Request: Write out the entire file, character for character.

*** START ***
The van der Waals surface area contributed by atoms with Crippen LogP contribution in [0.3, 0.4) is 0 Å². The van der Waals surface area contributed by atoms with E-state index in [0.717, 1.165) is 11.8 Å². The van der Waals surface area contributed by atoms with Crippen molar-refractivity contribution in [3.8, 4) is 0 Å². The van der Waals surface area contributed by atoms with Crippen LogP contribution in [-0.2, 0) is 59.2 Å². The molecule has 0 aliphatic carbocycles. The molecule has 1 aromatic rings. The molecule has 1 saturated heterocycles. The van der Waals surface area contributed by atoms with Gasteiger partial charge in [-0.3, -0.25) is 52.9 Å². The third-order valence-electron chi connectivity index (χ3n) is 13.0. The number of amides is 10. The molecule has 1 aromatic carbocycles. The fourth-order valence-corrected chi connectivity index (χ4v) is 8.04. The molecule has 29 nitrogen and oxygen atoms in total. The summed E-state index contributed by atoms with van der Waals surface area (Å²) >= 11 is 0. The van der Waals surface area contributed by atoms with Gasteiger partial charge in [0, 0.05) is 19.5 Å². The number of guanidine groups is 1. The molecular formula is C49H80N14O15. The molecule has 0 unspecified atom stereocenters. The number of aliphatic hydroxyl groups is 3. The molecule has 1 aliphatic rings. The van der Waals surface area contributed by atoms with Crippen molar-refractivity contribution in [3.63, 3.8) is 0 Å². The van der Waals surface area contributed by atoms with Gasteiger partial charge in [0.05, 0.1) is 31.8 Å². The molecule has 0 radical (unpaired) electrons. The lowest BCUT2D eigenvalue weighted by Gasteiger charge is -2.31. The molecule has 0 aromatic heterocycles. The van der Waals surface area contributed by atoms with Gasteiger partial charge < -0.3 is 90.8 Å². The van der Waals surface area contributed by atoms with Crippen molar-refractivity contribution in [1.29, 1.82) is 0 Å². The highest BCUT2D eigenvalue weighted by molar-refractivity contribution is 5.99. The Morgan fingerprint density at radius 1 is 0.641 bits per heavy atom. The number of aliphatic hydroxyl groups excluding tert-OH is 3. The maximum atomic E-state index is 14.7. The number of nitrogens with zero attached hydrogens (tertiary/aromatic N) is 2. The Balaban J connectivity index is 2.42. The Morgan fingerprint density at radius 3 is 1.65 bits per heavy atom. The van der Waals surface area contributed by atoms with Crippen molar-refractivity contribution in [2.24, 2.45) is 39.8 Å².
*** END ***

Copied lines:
The van der Waals surface area contributed by atoms with Crippen LogP contribution in [0.3, 0.4) is 0 Å². The van der Waals surface area contributed by atoms with E-state index in [0.717, 1.165) is 11.8 Å². The van der Waals surface area contributed by atoms with Crippen molar-refractivity contribution in [3.8, 4) is 0 Å². The van der Waals surface area contributed by atoms with Crippen LogP contribution in [-0.2, 0) is 59.2 Å². The molecule has 0 aliphatic carbocycles. The molecule has 1 aromatic rings. The molecule has 1 saturated heterocycles. The van der Waals surface area contributed by atoms with Gasteiger partial charge in [-0.3, -0.25) is 52.9 Å². The third-order valence-electron chi connectivity index (χ3n) is 13.0. The number of amides is 10. The molecule has 1 aromatic carbocycles. The fourth-order valence-corrected chi connectivity index (χ4v) is 8.04. The molecule has 29 nitrogen and oxygen atoms in total. The summed E-state index contributed by atoms with van der Waals surface area (Å²) >= 11 is 0. The van der Waals surface area contributed by atoms with Gasteiger partial charge in [0, 0.05) is 19.5 Å². The number of guanidine groups is 1. The molecular formula is C49H80N14O15. The molecule has 0 unspecified atom stereocenters. The number of aliphatic hydroxyl groups is 3. The molecule has 1 aliphatic rings. The van der Waals surface area contributed by atoms with Crippen molar-refractivity contribution in [3.63, 3.8) is 0 Å². The van der Waals surface area contributed by atoms with Gasteiger partial charge in [0.05, 0.1) is 31.8 Å². The molecule has 0 radical (unpaired) electrons. The lowest BCUT2D eigenvalue weighted by Gasteiger charge is -2.31. The molecule has 0 aromatic heterocycles. The van der Waals surface area contributed by atoms with Gasteiger partial charge < -0.3 is 90.8 Å². The van der Waals surface area contributed by atoms with Crippen molar-refractivity contribution in [1.29, 1.82) is 0 Å². The highest BCUT2D eigenvalue weighted by molar-refractivity contribution is 5.99. The Morgan fingerprint density at radius 1 is 0.641 bits per heavy atom. The number of aliphatic hydroxyl groups excluding tert-OH is 3. The maximum atomic E-state index is 14.7. The number of nitrogens with zero attached hydrogens (tertiary/aromatic N) is 2. The Balaban J connectivity index is 2.42. The Morgan fingerprint density at radius 3 is 1.65 bits per heavy atom. The van der Waals surface area contributed by atoms with Crippen molar-refractivity contribution in [2.24, 2.45) is 39.8 Å².